Many bloggers rely almost entirely on Pinterest traffic to make money, for example. Ecommerce businesses love Amazon’s marketplace and SEO for Amazon is a growing trend. Bing, although it currently doesn’t register on most people’s radars is still growing and might one day take a big enough chunk out of the organic search market to hurt Google.
Facebook’s local business search services are nothing special at the moment, but the potential is there. The amount of information Facebook controls means that if the company does decide to create some sort of local business search engine, they could easily take a huge chunk of Google’s core business.
What do you need to do to prepare for any possible fallout from these changes?
Google My Business
If you care at all about your results on Google, you must have Google My Business set up and optimised. Even if it never becomes the main channel for users to know about your company, it will keep increasing in importance.
- Add Google Posts on a regular basis – there’s a lot of evidence to suggest that this helps with rankings
- Create a useful and precise description. Don’t just throw lots of words down here. Think about how your visitors might look for your services. Instead of bragging, talk about what you can offer clients. You might be tempted to say “we’re the best gym in London”, but it might be better to say that you “offer the best training programs to help people lose weight”. Don't mention prices or offers. You get 750 characters so there's plent of space for natural language descriptions.
- Put your business in the right category and make the business phone number a local number. 1800 phone numbers won’t cut it here.
Local businesses with no reviews do badly in the search results. It’s a simple fact. You could have the best service or product, optimised website and web presence, but without those reviews, your business will not get the attention it deserves.
Google wants to see that people trust your business. In the end, the big Gs business model is based around providing the best answers to customers. If lots of people like a business and talk about it, Google knows other people will like it too.
Reviews are also perfect examples of social proof. How many times have you made a decision about a restaurant based on the rave reviews or negative reviews of previous clients? It’s quite a common thing to base your decision on someone else’s tastes and whims. That’s just human nature.
How can a business get reviews?
The first thing to know is that incentivizing positive reviews is against Google’s terms of service. Most other platforms and networks (Facebook and Yelp included) shun this kind of practice too. There’s also a grey area where even incentivising any kind of review will get you into trouble.
Use your mailing list to remind customers that they can leave a review on Google, Facebook, and the other review sites.
ReviewShake is a great product to consolidate and manage all of your reviews. It also allows for email triggers when someone signs up to your list or you add a new subscriber. Use these triggers to send off emails that contain a link to the various review sites.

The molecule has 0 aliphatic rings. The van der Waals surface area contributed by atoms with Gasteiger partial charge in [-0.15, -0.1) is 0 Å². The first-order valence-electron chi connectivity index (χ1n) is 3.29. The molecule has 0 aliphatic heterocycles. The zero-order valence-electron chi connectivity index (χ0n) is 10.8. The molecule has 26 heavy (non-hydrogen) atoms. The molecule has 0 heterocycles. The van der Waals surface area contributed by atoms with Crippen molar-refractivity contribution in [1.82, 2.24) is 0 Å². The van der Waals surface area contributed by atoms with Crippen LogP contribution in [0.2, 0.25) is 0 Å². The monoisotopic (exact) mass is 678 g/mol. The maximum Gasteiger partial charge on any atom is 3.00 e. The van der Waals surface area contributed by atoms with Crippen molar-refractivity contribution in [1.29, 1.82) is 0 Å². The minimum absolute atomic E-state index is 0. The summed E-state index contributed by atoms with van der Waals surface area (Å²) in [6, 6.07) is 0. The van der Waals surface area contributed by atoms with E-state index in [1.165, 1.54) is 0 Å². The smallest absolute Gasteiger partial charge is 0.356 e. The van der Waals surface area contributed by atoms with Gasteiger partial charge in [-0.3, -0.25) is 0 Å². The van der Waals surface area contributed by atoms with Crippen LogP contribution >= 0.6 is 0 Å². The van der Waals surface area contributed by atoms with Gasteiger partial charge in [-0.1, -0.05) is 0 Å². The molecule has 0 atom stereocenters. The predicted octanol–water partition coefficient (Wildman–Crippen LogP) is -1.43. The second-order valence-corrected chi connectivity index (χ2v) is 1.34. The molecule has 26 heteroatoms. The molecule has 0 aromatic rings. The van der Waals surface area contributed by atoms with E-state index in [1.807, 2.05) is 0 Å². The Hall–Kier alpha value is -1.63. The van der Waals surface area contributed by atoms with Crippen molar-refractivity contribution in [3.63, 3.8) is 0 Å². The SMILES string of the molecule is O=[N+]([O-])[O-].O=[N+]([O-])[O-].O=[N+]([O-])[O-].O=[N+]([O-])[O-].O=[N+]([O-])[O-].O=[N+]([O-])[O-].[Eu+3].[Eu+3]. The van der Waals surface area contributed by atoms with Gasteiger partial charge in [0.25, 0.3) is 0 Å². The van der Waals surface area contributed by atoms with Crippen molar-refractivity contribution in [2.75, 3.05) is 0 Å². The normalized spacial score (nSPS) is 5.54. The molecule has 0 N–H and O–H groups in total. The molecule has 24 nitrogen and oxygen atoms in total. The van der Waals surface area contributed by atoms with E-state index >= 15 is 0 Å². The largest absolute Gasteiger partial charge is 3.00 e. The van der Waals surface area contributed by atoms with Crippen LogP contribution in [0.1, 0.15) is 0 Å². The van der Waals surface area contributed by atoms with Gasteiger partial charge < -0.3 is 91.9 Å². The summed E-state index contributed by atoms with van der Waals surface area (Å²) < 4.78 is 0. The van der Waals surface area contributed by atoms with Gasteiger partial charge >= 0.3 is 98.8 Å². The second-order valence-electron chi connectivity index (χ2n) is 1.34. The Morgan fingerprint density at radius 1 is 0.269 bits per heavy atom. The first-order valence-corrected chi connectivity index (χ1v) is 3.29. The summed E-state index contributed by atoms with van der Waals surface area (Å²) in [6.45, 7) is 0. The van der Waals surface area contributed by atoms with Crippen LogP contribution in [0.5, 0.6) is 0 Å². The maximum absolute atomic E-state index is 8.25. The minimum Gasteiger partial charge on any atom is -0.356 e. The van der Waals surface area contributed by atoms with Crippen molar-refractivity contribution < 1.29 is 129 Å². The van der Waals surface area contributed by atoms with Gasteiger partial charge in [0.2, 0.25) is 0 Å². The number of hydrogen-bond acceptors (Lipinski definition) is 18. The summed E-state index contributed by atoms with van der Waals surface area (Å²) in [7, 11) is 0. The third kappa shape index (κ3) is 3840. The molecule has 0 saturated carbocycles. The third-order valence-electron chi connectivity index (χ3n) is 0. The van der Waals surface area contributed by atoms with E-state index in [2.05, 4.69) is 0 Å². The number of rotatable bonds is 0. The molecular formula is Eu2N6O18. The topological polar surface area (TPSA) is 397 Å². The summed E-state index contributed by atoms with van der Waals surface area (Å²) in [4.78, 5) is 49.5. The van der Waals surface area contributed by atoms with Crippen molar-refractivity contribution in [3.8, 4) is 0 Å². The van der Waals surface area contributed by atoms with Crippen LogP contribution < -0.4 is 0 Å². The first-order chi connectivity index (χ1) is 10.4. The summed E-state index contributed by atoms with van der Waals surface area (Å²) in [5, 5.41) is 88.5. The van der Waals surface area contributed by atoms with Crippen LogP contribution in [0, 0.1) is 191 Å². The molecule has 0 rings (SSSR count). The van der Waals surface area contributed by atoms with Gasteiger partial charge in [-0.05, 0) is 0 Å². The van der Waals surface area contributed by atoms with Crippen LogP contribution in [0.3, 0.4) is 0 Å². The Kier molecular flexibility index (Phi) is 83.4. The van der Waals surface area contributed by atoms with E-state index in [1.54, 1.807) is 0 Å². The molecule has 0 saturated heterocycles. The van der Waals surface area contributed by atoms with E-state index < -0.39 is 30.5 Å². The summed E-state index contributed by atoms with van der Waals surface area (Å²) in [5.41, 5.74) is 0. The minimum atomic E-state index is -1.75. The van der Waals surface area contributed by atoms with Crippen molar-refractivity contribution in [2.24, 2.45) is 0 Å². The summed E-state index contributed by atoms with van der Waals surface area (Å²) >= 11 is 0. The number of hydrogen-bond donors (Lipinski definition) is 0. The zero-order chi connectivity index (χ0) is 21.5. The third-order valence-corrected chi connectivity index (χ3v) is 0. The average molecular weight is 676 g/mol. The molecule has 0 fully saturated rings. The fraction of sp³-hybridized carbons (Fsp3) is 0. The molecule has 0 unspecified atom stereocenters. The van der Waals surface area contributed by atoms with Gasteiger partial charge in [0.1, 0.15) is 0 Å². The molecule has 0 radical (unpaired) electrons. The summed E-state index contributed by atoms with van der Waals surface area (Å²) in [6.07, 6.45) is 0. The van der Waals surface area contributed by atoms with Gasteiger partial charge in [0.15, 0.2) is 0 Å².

The Future of local SEO for small business
I can see a day when local businesses do not get clicks to their websites from organic search. This is already beginning to happen. Google’s consuming of all available space on the first page SERP (Search Engine Ranking Page) means that fewer people even see your website's link.
What does that mean for small business owners and managers of and local brick and mortar stores?
Well, to start with, your organic traffic won’t account for much. Clicks to your website for search terms like “organic cafe near me”, for example, will be a thing of the past. Everything a customer needs to know will appear on the search results page.
Potential clients will get your business’s phone number directly from the SERP and be able to initiate a call directly. They will be able to reserve a table using something like OpenTable or a Google equivalent. They would read your menu directly on the search results page. Google is even pulling reviews of your business from sites that do that kind of thing (The future of these sites is something else to consider – nobody yet knows what will happen).
People will get directions from Google Maps and live traffic data will help them decide if it's worth travelling to your place of business. Customers will know when your cafe is busy and when is the best time to visit. Pricing will be displayed prominently and so will your competitors.
Only truly curious people, old school internet users, and friends of the owner will actually click the organic listing. By the time these changes are implemented in Google search, these people might even have to scroll quite far or click through to page two on Google to even find a link to your website.
Google isn’t the only channel for success and many people are starting to realise that. Many people have built successful businesses on Instagram, Reddit, Pinterest, Amazon, and other places that Google has little influence over.
However, when it comes to SEO for small businesses and especially local brick and mortar stores, Google’s local listings are the lifeblood of their revenue streams. Without foot traffic, these businesses will not survive. And until something drastic changes, following the changes in local SEO factors should be a priority. Don’t be left out.
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Keith is the founder of Fat Frog Media. He has worked in the tech, fitness, food, and hospitality industries. Keith helps businesses improve their marketing and conversion rates.